And so here I am, a broadly evangelical, theologically Wesleyan, liturgically Anglican, Barth scholar-in-training, Christian misfit. And what unifies all these diverse (sometimes competing) descriptors is the Apostles’ Creed. It is the common ground. It is the essential. It is the unifying confession of faith that reconciles and bridges the gaps between the different threads that make of the tapestry of my faith. And it is the signpost that marks my journey with Christ.

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Sunday Worship is a Celebration

It’s not very often that a sermon stays with me for an entire week. But for some reason the sermon I heard last week keeps popping back into my thoughts. For the past two weeks our pastor has been explaining the “why” behind our service. The first week he talked about the first half of our service (liturgy of the Word), and last week he talked about the second half (liturgy of the Table). He made this observation: Everything we do on Sunday morning in the service is a celebration. It’s a party. It’s time to bring out the best linen and the best plates  because it is no ordinary day, but a celebration day.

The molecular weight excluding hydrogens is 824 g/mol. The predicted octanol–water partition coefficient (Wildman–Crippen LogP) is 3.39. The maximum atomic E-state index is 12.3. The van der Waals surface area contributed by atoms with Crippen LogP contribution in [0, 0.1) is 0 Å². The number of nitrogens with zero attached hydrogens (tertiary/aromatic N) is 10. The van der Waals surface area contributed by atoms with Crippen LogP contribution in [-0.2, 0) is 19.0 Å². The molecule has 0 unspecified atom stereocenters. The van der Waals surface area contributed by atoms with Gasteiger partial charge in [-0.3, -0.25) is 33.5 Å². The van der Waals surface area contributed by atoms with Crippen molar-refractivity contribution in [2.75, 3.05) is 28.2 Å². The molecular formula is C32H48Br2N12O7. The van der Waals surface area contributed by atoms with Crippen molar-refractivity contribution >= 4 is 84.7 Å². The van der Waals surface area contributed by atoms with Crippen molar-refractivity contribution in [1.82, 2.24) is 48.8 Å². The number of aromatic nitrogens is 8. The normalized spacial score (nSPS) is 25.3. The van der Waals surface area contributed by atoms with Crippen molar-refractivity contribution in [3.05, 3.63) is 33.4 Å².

Sunday worship is a celebration. So simple, yet so profound.

And yet, if this is the case, why do our church services feel more like funerals? I get that there is a goal of being reverent, but too often, the attempt to be reverent misses and it becomes depressing instead.

Hymns that are played a half a beat (or even more) too slow.

Songs that have no joy.

Songs that are not singable by the congregation.

Songs that are theologically correct but have no heart, no depth, and no emotion.